Ghana parliamentarians have asked the police to increase protection for legislators and the population after expressing concern about the recent surge in unsolved murders in the country, especially in the capital, Accra and surrounding areas.
But, the police administration says its Criminal Investigation Division (CID) has launched an inquiry into the killings after reassuring the public that the country is safe. Some Ghanaians however say they are worried since the police have yet to arrest anyone in connection with the killings.
Cephas Arthur, director of Public Affairs of Ghana’s Police says Ghanaians are not used to the recent surge in murders. He assured the public that the police have been implementing measures to ensure the population’s protection. He says the rate of the killings has yet to reach an alarming point.
“The police are doing a lot. We have intensified patrols we have intensified all our operational strategies to nip it in the bud even before it becomes a problem,” said Arthur. “I can say that what has happened is not anything alarming, it is just because Ghanaians are not used to this in recent times, [and] that is why there seems to be concern,” said Arthur.
Critics say the CID has yet to arrest and prosecute those behind the murders. They express concern that the failure to arrest those behind the murders is creating nervousness among the population.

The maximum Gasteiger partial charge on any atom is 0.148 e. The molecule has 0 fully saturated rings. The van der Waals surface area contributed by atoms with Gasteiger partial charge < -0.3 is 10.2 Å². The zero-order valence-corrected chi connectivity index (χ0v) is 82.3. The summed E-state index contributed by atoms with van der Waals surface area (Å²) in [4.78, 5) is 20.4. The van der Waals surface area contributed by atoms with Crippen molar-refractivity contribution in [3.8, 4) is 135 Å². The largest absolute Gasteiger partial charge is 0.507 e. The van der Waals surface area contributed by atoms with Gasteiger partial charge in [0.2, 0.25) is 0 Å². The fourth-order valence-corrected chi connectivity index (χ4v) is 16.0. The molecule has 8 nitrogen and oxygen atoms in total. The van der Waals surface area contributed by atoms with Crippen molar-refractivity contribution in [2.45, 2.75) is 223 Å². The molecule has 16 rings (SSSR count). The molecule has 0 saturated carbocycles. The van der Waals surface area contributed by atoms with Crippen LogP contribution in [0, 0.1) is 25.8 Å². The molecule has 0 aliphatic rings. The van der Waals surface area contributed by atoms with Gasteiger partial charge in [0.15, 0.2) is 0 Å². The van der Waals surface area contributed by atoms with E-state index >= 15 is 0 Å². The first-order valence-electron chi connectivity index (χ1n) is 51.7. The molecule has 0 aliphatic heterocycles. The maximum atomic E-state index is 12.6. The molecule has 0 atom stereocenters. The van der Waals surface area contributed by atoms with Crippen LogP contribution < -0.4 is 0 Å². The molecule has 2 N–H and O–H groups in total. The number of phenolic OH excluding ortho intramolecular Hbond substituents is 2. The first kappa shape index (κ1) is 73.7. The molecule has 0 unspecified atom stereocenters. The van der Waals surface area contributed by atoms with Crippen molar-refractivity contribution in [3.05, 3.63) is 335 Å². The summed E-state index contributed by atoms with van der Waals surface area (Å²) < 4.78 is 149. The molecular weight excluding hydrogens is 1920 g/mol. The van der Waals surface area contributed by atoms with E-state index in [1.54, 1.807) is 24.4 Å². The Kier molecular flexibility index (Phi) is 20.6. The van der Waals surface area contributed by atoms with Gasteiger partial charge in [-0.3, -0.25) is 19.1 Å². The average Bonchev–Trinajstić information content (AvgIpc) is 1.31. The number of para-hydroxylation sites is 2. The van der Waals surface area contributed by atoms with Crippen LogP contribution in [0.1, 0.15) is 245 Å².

Arthur acknowledged the tension created by the murders, but said police officers are investigating the killings.
“The CID is on top of the investigation except that matters of serious crimes like murders, armed robbery and others sometimes take time to resolve them. Sometimes it takes two years, five years it could take up to 10 or up to 15 years and even some remain unresolved. But, then I can assure you that every effort is being made to get to the bottom of this,” said Arthur.
He says murder suspects in some recent killings have been arrested and arraigned before the courts.
Arthur says Ghanaians should be assured that the police will ensure their safety.
“In as much as the police [are] concerned about the few incidents that have happened, it is not anything alarming. We haven’t reached a stage where people should throw up their arms in the air in despair,” said Arthur.
“We have just recorded about four or five of such [murder] cases over a period of time. A situation that is not comparable to the situation as it pertains to some countries even in Africa, in Europe and in the Americas. Comparatively, we have a safer country but then we are not going to sit down unconcerned and let this situation degenerate.”
Arthur says the police have launched a media campaign to re-assure the public about their safety.